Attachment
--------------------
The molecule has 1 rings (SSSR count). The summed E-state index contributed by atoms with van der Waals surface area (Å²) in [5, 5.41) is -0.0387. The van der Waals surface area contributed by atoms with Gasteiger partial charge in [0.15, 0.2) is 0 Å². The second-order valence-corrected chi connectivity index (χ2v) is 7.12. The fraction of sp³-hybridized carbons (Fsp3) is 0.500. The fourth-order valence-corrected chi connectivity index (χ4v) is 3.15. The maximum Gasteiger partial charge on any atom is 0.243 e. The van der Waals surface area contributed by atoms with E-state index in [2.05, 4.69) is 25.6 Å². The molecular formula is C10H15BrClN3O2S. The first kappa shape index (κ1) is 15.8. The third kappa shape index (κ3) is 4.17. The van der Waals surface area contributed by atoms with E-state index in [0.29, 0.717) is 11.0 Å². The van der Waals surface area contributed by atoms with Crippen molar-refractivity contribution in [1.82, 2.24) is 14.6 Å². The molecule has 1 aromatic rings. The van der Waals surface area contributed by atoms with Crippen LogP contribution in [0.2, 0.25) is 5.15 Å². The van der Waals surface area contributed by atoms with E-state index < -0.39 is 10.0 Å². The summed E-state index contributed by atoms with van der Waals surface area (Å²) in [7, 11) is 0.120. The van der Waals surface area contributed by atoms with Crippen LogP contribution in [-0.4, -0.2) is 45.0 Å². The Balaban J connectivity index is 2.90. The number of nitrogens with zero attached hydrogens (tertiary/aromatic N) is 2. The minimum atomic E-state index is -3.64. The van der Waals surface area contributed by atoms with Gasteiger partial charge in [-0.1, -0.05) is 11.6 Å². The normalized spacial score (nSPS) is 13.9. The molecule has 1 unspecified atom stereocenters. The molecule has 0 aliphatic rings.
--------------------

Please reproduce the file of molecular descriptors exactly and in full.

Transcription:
The molecule has 1 rings (SSSR count). The summed E-state index contributed by atoms with van der Waals surface area (Å²) in [5, 5.41) is -0.0387. The van der Waals surface area contributed by atoms with Gasteiger partial charge in [0.15, 0.2) is 0 Å². The second-order valence-corrected chi connectivity index (χ2v) is 7.12. The fraction of sp³-hybridized carbons (Fsp3) is 0.500. The fourth-order valence-corrected chi connectivity index (χ4v) is 3.15. The maximum Gasteiger partial charge on any atom is 0.243 e. The van der Waals surface area contributed by atoms with E-state index in [2.05, 4.69) is 25.6 Å². The molecular formula is C10H15BrClN3O2S. The first kappa shape index (κ1) is 15.8. The third kappa shape index (κ3) is 4.17. The van der Waals surface area contributed by atoms with E-state index in [0.29, 0.717) is 11.0 Å². The van der Waals surface area contributed by atoms with Crippen molar-refractivity contribution in [1.82, 2.24) is 14.6 Å². The molecule has 1 aromatic rings. The van der Waals surface area contributed by atoms with Crippen LogP contribution in [0.2, 0.25) is 5.15 Å². The van der Waals surface area contributed by atoms with E-state index < -0.39 is 10.0 Å². The summed E-state index contributed by atoms with van der Waals surface area (Å²) in [7, 11) is 0.120. The van der Waals surface area contributed by atoms with Crippen LogP contribution in [-0.4, -0.2) is 45.0 Å². The Balaban J connectivity index is 2.90. The number of nitrogens with zero attached hydrogens (tertiary/aromatic N) is 2. The minimum atomic E-state index is -3.64. The van der Waals surface area contributed by atoms with Gasteiger partial charge in [-0.1, -0.05) is 11.6 Å². The normalized spacial score (nSPS) is 13.9. The molecule has 1 unspecified atom stereocenters. The molecule has 0 aliphatic rings.